5. Neither party specifically briefed or argued the separate question of whether viewer-plaintiffs Cooper and Bayonne raised a federal claim on their own behalf that is cognizable under § 531(e). For this reason, we leave it to the district court on remand to consider any such issues in the first instance.
6. Cablevision argues that in § 531(c) Congress specified the enforcement mechanism by which it intended to enforce § 531(e)'s prohibition of editorial control over public access channels. Section 531(c) provides that “[a] franchising authority may enforce any requirement in any franchise regarding the providing or use of [public access] channel capacity.” 47 U.S.C. § 531(c). We find this section inapposite in that the prohibition of editorial control mandated by § 531(e) is a statutory requirement, not a franchise requirement.
7. The district court in the present case distinguished Missouri Knights by pointing out that there the question of whether an implied cause of action exists under § 531(e) arose in the context of a 42 U.S.C. § 1983 claim. See McClellan I, 949 F.Supp. at 99 n. 1. We believe the distinction is irrelevant for the purpose of establishing the legal context in which Congress reviewed § 531(e) when amending the statute. After applying the Cort factors, the court in Missouri Knights made its holding abundantly clear that § 531(e) provides an implied private cause of action. See Missouri Knights, 723 F.Supp. at 1354 (“[T]he Court believes the plaintiffs have an implied right of action under Section 611 of the Cable Act [codified at 47 U.S.C. § 531].”).
8. We note that the Glendora court subsequently vacated its holding that § 531(e) provides an implied private cause of action. Instead, the Glendora court incorporated the reasoning in McClellan I, as a substitute for its earlier analysis, to hold that no such implied cause of action exists. See Glendora v. Cablevision Sys. Corp., No. 93 Civ. 8344, slip op. (S.D.N.Y. March 25, 1998). However, our analysis of the legislative history of § 531(e) is unaffected as the court's reversal came well after Congress made its 1996 amendments to the CCA.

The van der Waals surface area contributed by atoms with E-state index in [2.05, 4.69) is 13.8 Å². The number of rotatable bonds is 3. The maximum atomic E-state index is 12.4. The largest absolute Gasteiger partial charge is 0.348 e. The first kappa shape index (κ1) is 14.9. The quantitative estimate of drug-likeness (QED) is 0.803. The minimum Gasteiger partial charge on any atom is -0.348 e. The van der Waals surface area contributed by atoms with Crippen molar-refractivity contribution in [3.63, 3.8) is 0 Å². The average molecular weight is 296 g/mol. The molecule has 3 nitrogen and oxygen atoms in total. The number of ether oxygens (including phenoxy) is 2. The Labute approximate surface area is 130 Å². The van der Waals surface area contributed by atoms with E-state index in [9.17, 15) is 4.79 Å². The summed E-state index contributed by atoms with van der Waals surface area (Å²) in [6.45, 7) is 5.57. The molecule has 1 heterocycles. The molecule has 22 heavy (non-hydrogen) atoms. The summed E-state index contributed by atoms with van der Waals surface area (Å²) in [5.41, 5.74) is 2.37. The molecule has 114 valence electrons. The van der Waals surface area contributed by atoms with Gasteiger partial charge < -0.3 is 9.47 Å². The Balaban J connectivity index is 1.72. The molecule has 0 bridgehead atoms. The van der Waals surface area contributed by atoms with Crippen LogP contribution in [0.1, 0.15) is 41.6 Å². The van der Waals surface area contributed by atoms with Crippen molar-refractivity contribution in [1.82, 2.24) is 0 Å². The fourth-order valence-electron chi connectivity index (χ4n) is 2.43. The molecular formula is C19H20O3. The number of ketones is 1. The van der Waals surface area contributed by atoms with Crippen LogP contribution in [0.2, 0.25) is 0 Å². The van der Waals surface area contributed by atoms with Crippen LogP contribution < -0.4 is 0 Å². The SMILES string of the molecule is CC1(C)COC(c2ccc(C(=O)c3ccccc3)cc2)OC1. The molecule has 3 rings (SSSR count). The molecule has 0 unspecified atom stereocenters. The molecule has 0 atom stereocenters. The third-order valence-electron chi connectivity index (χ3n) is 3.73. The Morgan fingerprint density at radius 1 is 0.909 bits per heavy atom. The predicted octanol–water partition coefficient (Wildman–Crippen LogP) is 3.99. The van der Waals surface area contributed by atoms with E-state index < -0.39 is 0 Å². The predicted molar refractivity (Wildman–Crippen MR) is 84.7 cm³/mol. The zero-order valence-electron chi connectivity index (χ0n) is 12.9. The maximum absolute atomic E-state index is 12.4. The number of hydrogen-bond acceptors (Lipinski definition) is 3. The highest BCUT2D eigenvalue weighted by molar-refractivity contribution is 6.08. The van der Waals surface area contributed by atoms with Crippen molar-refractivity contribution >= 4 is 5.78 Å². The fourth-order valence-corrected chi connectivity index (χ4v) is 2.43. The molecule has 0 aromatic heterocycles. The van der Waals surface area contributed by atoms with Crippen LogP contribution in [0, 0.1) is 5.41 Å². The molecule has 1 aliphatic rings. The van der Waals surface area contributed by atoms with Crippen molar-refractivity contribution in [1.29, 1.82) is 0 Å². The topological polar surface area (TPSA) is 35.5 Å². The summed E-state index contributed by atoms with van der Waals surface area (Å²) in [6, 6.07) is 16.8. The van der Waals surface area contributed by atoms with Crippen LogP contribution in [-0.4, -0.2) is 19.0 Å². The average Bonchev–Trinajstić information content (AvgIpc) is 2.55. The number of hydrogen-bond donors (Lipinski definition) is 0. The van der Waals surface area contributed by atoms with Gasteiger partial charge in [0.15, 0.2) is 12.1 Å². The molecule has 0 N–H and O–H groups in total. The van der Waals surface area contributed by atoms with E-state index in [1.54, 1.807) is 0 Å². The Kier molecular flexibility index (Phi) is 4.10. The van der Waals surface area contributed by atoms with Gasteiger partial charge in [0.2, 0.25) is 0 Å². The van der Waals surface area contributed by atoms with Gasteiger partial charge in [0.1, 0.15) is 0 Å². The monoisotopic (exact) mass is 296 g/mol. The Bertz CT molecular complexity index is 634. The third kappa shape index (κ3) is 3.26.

9. We acknowledge that the legal context in which Congress enacted the statute considered in Cannon was more pervasive than that in which Congress amended § 531(e). See Cannon, 441 U.S. at 696, 99 S.Ct. 1946. In Cannon, a federal court of appeals and over a dozen federal district courts had consistently interpreted the critical language at issue to provide an implied private remedy. In this case, only three federal district courts had held that § 531(e) provides an implied private cause of action by the time Congress made its 1996 amendments to the CCPA, although no court had made a determination to the contrary. We point out, however, that the events surrounding the Missouri Knights case were the subject of widespread attention from the national media, increasing the likelihood that Congress was aware of the prevailing legal context of the statute. See, e.g., Kansas City Restores Cable Outlet to Which the Klan Sought Access, N.Y. Times, July 16, 1989, § 1, at 20; David A. Kaplan, Is the Klan Entitled to Public Access?, N.Y. Times, July 31, 1988, § 2, at 25; White Supremacists Find a TV Platform Via Public Access, Wall St. J., July 12, 1988, at 38; The Ku Klux Klan and ‘Klansas City Kable,’ Newsweek, July 4, 1988, at 21.
10. Section 532(c)(2) provides that:A cable operator shall not exercise any editorial control over any video programming provided pursuant to this section, or in any other way consider the content of such programming, except that a cable operator may refuse to transmit any leased access program or portion of a leased access program which contains obscenity, indecency, or nudity․47 U.S.C. § 532(c)(2). The CCA provides an explicit private cause of action for violations of the § 532(c)(2) proscription in § 532(d):Any person aggrieved by the failure or refusal of a cable operator to make channel capacity available for use pursuant to this section may bring an action in the district court of the United States for the judicial district in which the cable system is located to compel that such capacity be made available.47 U.S.C. § 532(d).